A good photographer wouldn't need to worry about amateurs
I object to that one! Go look at my pictures before you start slagging me off.
This is something that is effecting us all.
Apart from the above comment, there are some great views in response to my original post.
I do charge a sitting fee and include in that a set of mounted, fully finished prints that the customer gets to choose and keep.
If they want extra prints or shots on canvas they pay for them.
To me, this is fair because the one hour sitting fee always goes beyond it, the shots are taken in their own home and they get virtually every shot I take to choose from.
To get clients in I could drop my prices or give "offers" but a friend of mine tried this by doing very low priced "intro" shoots - he then got a lot of backlash from customers wanting to know why his prices has suddenly gone up and from others who were not getting the same deal.
You can get stuck in budget-zone here and it can become very difficult to get your prices back up to a decent level.
I would rather shoot less for more than more for less.
All around us there are people with cameras launching themselves as "Photographers" and it will continue to impact on the photography industry.
The attraction of "Instagram" type photos has taken the professional quality away from our work - as I seen on a recent shoot done by a rival that I thought had been shot on a mobile phone!
anthonyd - I work in the same way as you my friend, I respect your views
This was really aimed at other opinions and methods for combating the pro-beginner as I call them.
For example, two photographers take a clients picture, one professional one pro-beginner.
Both shots are presented to the client - pro's looks amazing, costs $200 pro-beginner, rough $20.
Which print sells?
There are lots of things to say to this whole topic. First off, where do you draw the line between pro, emerging pro, beginner, and uncle bob? Would you concede that most pros got their starts as uncle bob? I mean - at least here in the US there is no formal system for training and certification for photogs. Going to college doesn't do it unless you want to learn how to shoot B&W still lifes - in the US if you want to go the school route it's better to go for classes in small business and economics and just buy a camera and learn that end on your own or find a pro and learn under them. With that said, Im not bashing those who went to college with photography as their major, just saying that the bulk of the pros I know did not go that route.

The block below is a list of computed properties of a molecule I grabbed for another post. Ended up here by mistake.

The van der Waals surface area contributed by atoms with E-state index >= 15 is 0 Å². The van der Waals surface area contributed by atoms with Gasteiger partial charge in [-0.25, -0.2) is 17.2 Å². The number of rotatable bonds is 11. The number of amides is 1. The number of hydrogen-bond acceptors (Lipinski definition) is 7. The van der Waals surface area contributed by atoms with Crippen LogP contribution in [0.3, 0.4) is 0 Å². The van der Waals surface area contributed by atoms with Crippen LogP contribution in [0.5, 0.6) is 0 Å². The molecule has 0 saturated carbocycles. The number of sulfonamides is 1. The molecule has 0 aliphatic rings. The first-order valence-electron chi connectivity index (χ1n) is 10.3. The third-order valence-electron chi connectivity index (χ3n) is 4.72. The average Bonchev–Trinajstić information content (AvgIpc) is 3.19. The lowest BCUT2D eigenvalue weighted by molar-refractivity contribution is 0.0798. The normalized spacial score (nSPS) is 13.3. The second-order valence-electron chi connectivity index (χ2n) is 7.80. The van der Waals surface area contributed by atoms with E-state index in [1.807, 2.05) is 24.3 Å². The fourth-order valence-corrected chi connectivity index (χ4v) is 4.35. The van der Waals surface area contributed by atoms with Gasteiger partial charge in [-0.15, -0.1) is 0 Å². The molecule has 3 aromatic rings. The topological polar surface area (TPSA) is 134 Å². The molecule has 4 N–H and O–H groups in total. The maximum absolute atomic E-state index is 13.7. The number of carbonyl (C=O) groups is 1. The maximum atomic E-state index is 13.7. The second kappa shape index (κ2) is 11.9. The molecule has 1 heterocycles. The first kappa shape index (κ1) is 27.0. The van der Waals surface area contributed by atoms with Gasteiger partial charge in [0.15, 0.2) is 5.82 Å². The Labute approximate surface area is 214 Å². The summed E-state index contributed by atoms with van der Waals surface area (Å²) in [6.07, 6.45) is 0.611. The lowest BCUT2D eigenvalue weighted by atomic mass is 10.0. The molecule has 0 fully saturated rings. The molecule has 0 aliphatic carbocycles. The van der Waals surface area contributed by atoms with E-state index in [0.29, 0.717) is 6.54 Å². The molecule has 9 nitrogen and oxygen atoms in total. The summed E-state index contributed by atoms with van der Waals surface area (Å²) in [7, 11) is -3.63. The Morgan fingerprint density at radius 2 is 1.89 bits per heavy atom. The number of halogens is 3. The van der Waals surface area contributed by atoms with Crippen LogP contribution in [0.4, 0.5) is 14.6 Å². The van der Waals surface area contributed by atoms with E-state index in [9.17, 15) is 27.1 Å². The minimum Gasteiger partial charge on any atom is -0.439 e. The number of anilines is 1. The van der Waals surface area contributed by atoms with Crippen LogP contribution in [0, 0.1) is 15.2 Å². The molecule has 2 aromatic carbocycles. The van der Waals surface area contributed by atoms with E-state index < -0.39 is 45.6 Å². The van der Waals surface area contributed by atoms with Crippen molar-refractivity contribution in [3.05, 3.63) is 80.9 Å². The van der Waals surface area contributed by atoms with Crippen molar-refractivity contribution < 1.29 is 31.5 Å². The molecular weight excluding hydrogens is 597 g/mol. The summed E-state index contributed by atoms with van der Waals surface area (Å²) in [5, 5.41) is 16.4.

Even if you train under a master, when you break out on your own your still going to be in the lower price bracket and that does come with it's challenges. To use you last statement, but I will alter it a tad - "For example,
photographers take a clients picture, one high level
professional, one low leve
l professional, pro-beginner. Shots are presented to the client -High level pro are perfect but also came at the extra cost of having assistants present to hold lights and reflectors but total cost of the shoot was closer to $600
pro's looks amazing, costs $200 pro-beginner, rough $20. Which print sells?"
The answer - is ---- it depends! the lowest end client will most likely buy nothing more than what was originally agreed upon, and they will want the RAW files and all of them edited. The mid range will buy that $200 print, but that's that - its not that they don't want more its just all that they can afford. The $600 client will buy a large print mounted to metal or acrylic or a stretched canvas and a small album.
Now with all that said - here in the US we have another factor at play - the big box store portrait studio. the good old JC penny, walmart, sears, etc, etc. These large scale entities will charge less than uncle bob and offer more in product, but less in shooting time. this is where the competition really is because this is where most people go for their portraits (think about it, how many family pictures are taken at big box stores....).
As to prices, I don't see any issues with offering sales. Will it rub some the wrong way? Sure, but this is the way business works - all business's offer sales. If you buy a pair of shoes for $90 then a week later see they are on sale for $60 do you rush into the store and raise hell, or do you sigh and say thats the way the cookie crumbles? I've been a creative live Junkie lately and that's one of the pieces of advice Scott Robert Lim gave - to paraphrase - it's a lot easier to offer a sale than it is raise the cost when it's listed. If your trying to push to the next pricing tier sales are helpful because your referral base will be based on the lower prices. i'm in that stage with my wedding business, and yeah this season is hurting because I've had to turn down so many $1000 brides when I really want $3000 brides, so in the end I get $2000 brides (because of incentives).
Lastly here, and i hope you don't take this the wrong way, but your post here puts you into the amateur column! You are kind of what your complaining about in the eyes of pro's who are ahead of you. That $600 pro may be saying the same thing about you as you are saying about the $20 guy. that's not a dis, just putting it in perspective, that you are emerging and finding your place and you are in a saturated market ---- the best advice I have on that which is the path I am taking is find a way to make your work stand out. Brand yourself, make people want what you do which is as many say here more than just about the photography. Make people feel special, offer great customer service and find ways to make your images stand out. and don't get pissed about the lower end guys, they will always be there and more than not - you don't want that client anyways!